An Unforgettable Bite

explanatory Essay
1595 words
1595 words

Australia is a large island continent that holds some of the most diverse range of biogeography regions. It is the home to the endemic order of Marsupialia. These mammals are unique to the rest of the Mammalia class due to the fact that the female possesses a skin pouch. Some of the more well-known marsupials that exist today are the kangaroo, the wombat, and the koala (Thylacoleo Carnifex 2011). However, most individuals today are unaware of a species of carnivorous marsupials that once roamed Australia over 6,000 years ago. Thylacoleo carnifex, or better known as the marsupial lion, was the largest meat-eating mammal known to exist in Australia (Campbell 1999). its name Thylacoleo, meaning pouch lion, and carnifex, meaning butcher or tormentor perfectly fits its predator status. Although its name might suggest that it was a close relative of present day lions, T. carnifex was more closely related to koalas (Campbell 1999).

The remains of the first marsupial lion were originally discovered by Thomas Mitchell from the Wellington Valley in New South Whales in the early 1830s (Owen 1887). Mitchell came to the conclusion that a large extinct carnivore had existed previously because of a fossilized tooth that he discovered in the valley. All future fossil remains from there and other localities were sent to British paleontologist, Sir Richard Owen. In 1859, Owen was the first to describe the fossil and referred it to the extinct species Thylacoleo carnifex. This would be one of the first mammal fossils discovered in Australia. Owen would described the creature as “one of the fellest and most destructive of predatory beasts” (Owen 1887). For the next 100 years, the lion was only found in small fragmented fossils (Owen 1887).

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...s do not suggest attempts at breakage (Horton and Wright 1981).

Perhaps it is too premature to explore an additional paleoecological implication, namely that the human that had settled in Australia from the land bridge were in competition with Thylacoleo carnifex for the resources of meat from the megafauna (Horton and Wright 1981). To date, there has not been any archeological discovery that has been found which from fossil record predicts that humans might have been killing and eating the megafauna and depleting the supply of food for Thylacoleo carnifex. From the fossil record, we can only describe how the animal could have lived and its diet. There is not yet enough evidence that proves that humans killed off the lions. However, like most of the megafauna that died off after the ice age, the Thylacoleo carnifex could not adapt well enough (Trivedi 2004).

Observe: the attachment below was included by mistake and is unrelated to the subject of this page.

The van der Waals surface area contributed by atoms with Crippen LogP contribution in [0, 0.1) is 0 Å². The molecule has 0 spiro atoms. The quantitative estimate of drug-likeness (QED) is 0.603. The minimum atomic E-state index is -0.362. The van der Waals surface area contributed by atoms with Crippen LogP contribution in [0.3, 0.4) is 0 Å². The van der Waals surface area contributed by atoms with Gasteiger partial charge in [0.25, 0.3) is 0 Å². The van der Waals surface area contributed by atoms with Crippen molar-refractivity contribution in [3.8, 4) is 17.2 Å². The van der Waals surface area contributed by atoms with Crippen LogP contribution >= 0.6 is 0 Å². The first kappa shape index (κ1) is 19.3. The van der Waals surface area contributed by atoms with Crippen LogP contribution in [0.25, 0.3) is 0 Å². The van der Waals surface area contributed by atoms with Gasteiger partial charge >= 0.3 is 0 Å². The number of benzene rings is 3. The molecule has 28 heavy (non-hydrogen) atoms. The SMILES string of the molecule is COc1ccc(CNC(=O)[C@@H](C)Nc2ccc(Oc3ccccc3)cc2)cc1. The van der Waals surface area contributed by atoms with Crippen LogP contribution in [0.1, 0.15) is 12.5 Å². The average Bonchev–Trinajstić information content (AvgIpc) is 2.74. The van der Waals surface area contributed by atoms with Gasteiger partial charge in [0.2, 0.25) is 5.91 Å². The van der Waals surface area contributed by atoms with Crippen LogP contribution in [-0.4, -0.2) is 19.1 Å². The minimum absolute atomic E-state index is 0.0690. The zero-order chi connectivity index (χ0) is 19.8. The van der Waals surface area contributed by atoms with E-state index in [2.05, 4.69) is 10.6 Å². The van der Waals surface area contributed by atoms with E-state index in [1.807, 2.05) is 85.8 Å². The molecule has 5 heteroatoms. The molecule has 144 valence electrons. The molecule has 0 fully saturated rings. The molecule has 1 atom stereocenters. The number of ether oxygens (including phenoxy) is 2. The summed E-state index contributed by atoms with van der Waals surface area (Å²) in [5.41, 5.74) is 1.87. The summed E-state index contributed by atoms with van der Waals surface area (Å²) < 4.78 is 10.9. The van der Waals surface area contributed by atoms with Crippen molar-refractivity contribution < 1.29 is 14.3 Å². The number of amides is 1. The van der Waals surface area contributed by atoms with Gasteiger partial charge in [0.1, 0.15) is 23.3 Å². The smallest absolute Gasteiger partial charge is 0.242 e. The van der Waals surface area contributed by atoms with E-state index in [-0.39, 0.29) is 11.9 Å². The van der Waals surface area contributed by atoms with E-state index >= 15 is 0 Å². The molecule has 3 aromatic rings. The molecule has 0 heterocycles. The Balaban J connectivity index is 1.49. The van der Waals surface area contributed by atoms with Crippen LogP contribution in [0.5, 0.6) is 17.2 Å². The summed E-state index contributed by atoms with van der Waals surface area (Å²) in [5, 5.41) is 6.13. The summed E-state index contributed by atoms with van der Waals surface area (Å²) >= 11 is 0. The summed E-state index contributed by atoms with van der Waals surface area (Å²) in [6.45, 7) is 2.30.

In this essay, the author

  • Explains that australia is home to the endemic order of marsupialia, a species of meat-eating mammal that roamed australia over 6,000 years ago.
  • Explains that the first marsupial lion was discovered by thomas mitchell from the wellington valley in new south whales in the early 1830s.
  • Explains that owen wanted to experiment on freshly discovered bones to observe the range of marks that were produced on them. owen believed that thylacoleo carnifex evolved as a large mammal
  • Explains that during the pleistocene epoch, many large events occurred throughout the world. as sea levels fell, there formed many land bridges that connected continents.
  • Analyzes how owen observes that the condyle of thylacoleo carnifex is extended and convex like in a modern day lion or tiger.
  • Explains that thylacoleo carnifex has evolved to have a brachycephalic skull structure. the eye sockets are directed interiorly providing excellent binocular vision.
  • Explains that thylacoleo carnifex had powerful, scissor-like jaws on the mandible, allowing for tremendous force to be applied up them from the adductor muscles.
  • Explains that the marsupial lion had the most powerful bite of any mammal ever in existence. a team of australian scientists led by stephen wroe estimated the size of its "bite force".
  • Explains that thylacoleo carnifex had retractable claws in its thumb, which were used as hooks when it needed to bring a prey down into the ground.
  • Explains that the bear-like animal was more stocky than a cat, and had short bursts of speed where it would stalk up and pounce on its prey, essential to its hunting behavior and survival.
  • Explains that thylacoleo carnifex was designed to hunt and kill. it was estimated to come anywhere from 100 kg to 200 kg depending on the sex of the individual.
  • Opines that it is premature to explore an additional paleoecological implication, namely that the human that had settled in australia from the land bridge were in competition with thylacoleo carnifex for the resources of the megafauna
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